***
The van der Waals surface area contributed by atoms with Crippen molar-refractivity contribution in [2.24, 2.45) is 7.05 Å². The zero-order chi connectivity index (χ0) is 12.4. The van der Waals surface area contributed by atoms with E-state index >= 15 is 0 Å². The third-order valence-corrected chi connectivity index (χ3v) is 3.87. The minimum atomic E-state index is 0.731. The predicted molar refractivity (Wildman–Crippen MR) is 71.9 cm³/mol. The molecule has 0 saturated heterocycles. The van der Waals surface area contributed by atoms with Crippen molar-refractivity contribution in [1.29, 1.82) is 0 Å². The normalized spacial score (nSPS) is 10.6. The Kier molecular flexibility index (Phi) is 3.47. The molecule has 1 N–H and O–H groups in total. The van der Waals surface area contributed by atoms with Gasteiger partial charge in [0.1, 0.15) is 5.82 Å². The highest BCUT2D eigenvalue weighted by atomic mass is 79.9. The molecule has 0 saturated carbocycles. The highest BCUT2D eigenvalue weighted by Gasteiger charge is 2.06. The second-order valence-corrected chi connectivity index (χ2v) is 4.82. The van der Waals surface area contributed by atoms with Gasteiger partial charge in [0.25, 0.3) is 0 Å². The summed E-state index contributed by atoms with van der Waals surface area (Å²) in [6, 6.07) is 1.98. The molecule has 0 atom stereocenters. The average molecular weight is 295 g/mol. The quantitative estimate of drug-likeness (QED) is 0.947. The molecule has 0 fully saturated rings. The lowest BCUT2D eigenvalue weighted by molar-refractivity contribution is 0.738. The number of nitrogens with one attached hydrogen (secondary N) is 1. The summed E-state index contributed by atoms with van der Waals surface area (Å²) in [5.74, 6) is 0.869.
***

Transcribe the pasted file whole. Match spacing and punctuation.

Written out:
The van der Waals surface area contributed by atoms with Crippen molar-refractivity contribution in [2.24, 2.45) is 7.05 Å². The zero-order chi connectivity index (χ0) is 12.4. The van der Waals surface area contributed by atoms with E-state index >= 15 is 0 Å². The third-order valence-corrected chi connectivity index (χ3v) is 3.87. The minimum atomic E-state index is 0.731. The predicted molar refractivity (Wildman–Crippen MR) is 71.9 cm³/mol. The molecule has 0 saturated heterocycles. The van der Waals surface area contributed by atoms with Crippen molar-refractivity contribution in [1.29, 1.82) is 0 Å². The normalized spacial score (nSPS) is 10.6. The Kier molecular flexibility index (Phi) is 3.47. The molecule has 1 N–H and O–H groups in total. The van der Waals surface area contributed by atoms with Gasteiger partial charge in [0.1, 0.15) is 5.82 Å². The highest BCUT2D eigenvalue weighted by atomic mass is 79.9. The molecule has 0 saturated carbocycles. The highest BCUT2D eigenvalue weighted by Gasteiger charge is 2.06. The second-order valence-corrected chi connectivity index (χ2v) is 4.82. The van der Waals surface area contributed by atoms with Gasteiger partial charge in [0.25, 0.3) is 0 Å². The summed E-state index contributed by atoms with van der Waals surface area (Å²) in [6, 6.07) is 1.98. The molecule has 0 atom stereocenters. The average molecular weight is 295 g/mol. The quantitative estimate of drug-likeness (QED) is 0.947. The molecule has 0 fully saturated rings. The lowest BCUT2D eigenvalue weighted by molar-refractivity contribution is 0.738. The number of nitrogens with one attached hydrogen (secondary N) is 1. The summed E-state index contributed by atoms with van der Waals surface area (Å²) in [5.74, 6) is 0.869.